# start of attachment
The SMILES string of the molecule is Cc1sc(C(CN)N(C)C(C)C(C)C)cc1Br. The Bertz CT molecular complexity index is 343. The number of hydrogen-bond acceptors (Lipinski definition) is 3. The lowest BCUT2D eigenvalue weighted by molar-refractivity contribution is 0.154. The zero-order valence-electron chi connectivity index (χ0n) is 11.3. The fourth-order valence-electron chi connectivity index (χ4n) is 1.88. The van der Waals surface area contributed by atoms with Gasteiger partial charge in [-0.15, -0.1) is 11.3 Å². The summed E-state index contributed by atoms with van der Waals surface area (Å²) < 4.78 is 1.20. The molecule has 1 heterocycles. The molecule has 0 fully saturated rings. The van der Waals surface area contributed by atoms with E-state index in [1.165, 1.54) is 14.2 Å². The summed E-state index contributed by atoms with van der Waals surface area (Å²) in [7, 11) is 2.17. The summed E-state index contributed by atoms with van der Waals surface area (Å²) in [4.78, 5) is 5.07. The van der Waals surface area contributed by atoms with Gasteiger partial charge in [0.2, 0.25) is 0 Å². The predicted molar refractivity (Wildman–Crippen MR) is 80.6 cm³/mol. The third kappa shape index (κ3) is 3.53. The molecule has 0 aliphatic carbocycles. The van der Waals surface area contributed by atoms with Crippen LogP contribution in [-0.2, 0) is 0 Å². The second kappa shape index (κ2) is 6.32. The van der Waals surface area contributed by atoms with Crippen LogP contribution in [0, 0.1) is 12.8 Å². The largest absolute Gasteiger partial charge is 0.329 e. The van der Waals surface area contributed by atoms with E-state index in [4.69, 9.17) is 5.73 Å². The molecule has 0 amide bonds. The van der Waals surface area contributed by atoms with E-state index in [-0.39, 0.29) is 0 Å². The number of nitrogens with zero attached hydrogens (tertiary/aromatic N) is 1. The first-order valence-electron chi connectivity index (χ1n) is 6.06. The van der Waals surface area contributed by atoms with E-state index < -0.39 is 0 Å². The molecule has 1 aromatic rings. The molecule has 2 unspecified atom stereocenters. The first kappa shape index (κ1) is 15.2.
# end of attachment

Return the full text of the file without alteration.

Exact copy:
The SMILES string of the molecule is Cc1sc(C(CN)N(C)C(C)C(C)C)cc1Br. The Bertz CT molecular complexity index is 343. The number of hydrogen-bond acceptors (Lipinski definition) is 3. The lowest BCUT2D eigenvalue weighted by molar-refractivity contribution is 0.154. The zero-order valence-electron chi connectivity index (χ0n) is 11.3. The fourth-order valence-electron chi connectivity index (χ4n) is 1.88. The van der Waals surface area contributed by atoms with Gasteiger partial charge in [-0.15, -0.1) is 11.3 Å². The summed E-state index contributed by atoms with van der Waals surface area (Å²) < 4.78 is 1.20. The molecule has 1 heterocycles. The molecule has 0 fully saturated rings. The van der Waals surface area contributed by atoms with E-state index in [1.165, 1.54) is 14.2 Å². The summed E-state index contributed by atoms with van der Waals surface area (Å²) in [7, 11) is 2.17. The summed E-state index contributed by atoms with van der Waals surface area (Å²) in [4.78, 5) is 5.07. The van der Waals surface area contributed by atoms with Gasteiger partial charge in [0.2, 0.25) is 0 Å². The predicted molar refractivity (Wildman–Crippen MR) is 80.6 cm³/mol. The third kappa shape index (κ3) is 3.53. The molecule has 0 aliphatic carbocycles. The van der Waals surface area contributed by atoms with Crippen LogP contribution in [-0.2, 0) is 0 Å². The second kappa shape index (κ2) is 6.32. The van der Waals surface area contributed by atoms with Crippen LogP contribution in [0, 0.1) is 12.8 Å². The largest absolute Gasteiger partial charge is 0.329 e. The van der Waals surface area contributed by atoms with E-state index in [4.69, 9.17) is 5.73 Å². The molecule has 0 amide bonds. The van der Waals surface area contributed by atoms with E-state index in [-0.39, 0.29) is 0 Å². The number of nitrogens with zero attached hydrogens (tertiary/aromatic N) is 1. The first-order valence-electron chi connectivity index (χ1n) is 6.06. The van der Waals surface area contributed by atoms with E-state index < -0.39 is 0 Å². The molecule has 1 aromatic rings. The molecule has 2 unspecified atom stereocenters. The first kappa shape index (κ1) is 15.2.